MORINGA

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The horse­rad­ish tree ( Moringa oleifera) from north­ern In­dia is high in vi­ta­mins and min­er­als and al­most en­tirely ed­i­ble. The immature seed­pods can be cooked like green beans, the leaves like spinach and the roots like horse­rad­ish. The flow­ers, seeds and bark also have ther­a­peu­tic value. The leaves are rich in pro­tein and cal­cium as well as other min­er­als and vi­ta­mins.

An ex­tract of moringa leaves and root was tra­di­tion­ally used as a heart tonic and has been shown to re­duce serum choles­terol and the for­ma­tion of atheroscle­rotic plaques, or hard­en­ing of the ar­ter­ies. Toasted moringa leaves are a tra­di­tional rem­edy for hy­per­glycemia, reg­u­lat­ing blood sugar lev­els. The plant also has anti-can­cer prop­er­ties; an­tiox­i­dants it con­tains tar­get the free rad­i­cals that trig­ger can­cer­ous growths.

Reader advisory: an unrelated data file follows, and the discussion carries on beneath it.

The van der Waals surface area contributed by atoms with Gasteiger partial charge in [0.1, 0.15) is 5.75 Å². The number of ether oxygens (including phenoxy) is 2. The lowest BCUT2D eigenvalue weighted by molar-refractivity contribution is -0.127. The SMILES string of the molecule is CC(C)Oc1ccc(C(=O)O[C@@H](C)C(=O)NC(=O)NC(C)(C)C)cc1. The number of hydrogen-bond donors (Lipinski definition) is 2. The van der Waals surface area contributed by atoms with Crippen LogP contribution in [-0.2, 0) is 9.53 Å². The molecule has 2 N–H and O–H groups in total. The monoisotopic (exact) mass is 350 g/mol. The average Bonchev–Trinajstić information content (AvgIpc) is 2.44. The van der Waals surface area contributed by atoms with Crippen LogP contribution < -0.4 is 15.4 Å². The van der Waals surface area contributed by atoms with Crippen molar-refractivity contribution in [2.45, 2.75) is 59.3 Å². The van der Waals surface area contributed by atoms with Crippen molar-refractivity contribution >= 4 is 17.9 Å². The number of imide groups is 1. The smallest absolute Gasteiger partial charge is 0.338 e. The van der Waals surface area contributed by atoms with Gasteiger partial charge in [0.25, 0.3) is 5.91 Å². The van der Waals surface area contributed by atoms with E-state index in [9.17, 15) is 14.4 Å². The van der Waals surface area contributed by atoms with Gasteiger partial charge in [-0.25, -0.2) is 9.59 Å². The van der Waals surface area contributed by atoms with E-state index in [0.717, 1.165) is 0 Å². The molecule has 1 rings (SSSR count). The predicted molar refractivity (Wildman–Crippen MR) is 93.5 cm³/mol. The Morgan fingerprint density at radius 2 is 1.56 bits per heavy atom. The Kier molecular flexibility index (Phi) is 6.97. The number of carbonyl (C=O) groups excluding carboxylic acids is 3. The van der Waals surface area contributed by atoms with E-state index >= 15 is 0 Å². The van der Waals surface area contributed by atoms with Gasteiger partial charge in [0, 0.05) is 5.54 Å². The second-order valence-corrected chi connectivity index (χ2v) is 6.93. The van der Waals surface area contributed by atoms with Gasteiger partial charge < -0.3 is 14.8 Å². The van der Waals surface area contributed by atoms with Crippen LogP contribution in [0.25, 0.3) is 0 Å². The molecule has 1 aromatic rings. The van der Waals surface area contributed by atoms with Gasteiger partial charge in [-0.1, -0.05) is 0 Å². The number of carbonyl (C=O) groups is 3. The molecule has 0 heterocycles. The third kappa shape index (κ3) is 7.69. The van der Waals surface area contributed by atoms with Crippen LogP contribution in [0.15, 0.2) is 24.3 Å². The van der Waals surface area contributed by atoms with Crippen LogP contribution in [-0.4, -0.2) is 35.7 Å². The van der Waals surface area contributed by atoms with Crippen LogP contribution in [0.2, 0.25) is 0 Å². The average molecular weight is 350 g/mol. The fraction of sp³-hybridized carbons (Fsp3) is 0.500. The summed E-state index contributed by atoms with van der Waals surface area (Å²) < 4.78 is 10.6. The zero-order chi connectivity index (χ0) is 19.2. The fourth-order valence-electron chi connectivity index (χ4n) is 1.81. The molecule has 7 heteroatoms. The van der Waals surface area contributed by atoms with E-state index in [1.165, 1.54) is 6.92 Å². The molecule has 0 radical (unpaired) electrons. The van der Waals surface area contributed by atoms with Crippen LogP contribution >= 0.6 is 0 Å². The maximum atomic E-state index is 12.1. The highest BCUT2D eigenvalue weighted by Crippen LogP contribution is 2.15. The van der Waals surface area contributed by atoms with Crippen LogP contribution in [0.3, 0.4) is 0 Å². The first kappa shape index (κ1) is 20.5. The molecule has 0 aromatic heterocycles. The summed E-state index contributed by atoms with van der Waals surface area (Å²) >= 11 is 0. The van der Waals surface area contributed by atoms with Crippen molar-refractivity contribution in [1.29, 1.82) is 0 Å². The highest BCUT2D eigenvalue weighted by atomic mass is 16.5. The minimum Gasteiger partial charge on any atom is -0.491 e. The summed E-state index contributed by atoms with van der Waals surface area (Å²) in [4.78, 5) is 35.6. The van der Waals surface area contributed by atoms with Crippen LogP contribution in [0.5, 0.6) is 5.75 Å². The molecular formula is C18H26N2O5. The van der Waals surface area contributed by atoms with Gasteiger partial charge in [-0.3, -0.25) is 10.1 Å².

Moringa has be­come pop­u­lar as a leaf pow­der sup­ple­ment, but you can grow your own tree in the warmer parts of New Zealand. Sow seeds (avail­able from Kings Seeds) in pots in spring. A sun- and heat-lov­ing plant, it thrives in most soil types but doesn’t tol­er­ate hard frosts. It will even­tu­ally grow to a height of 10m.

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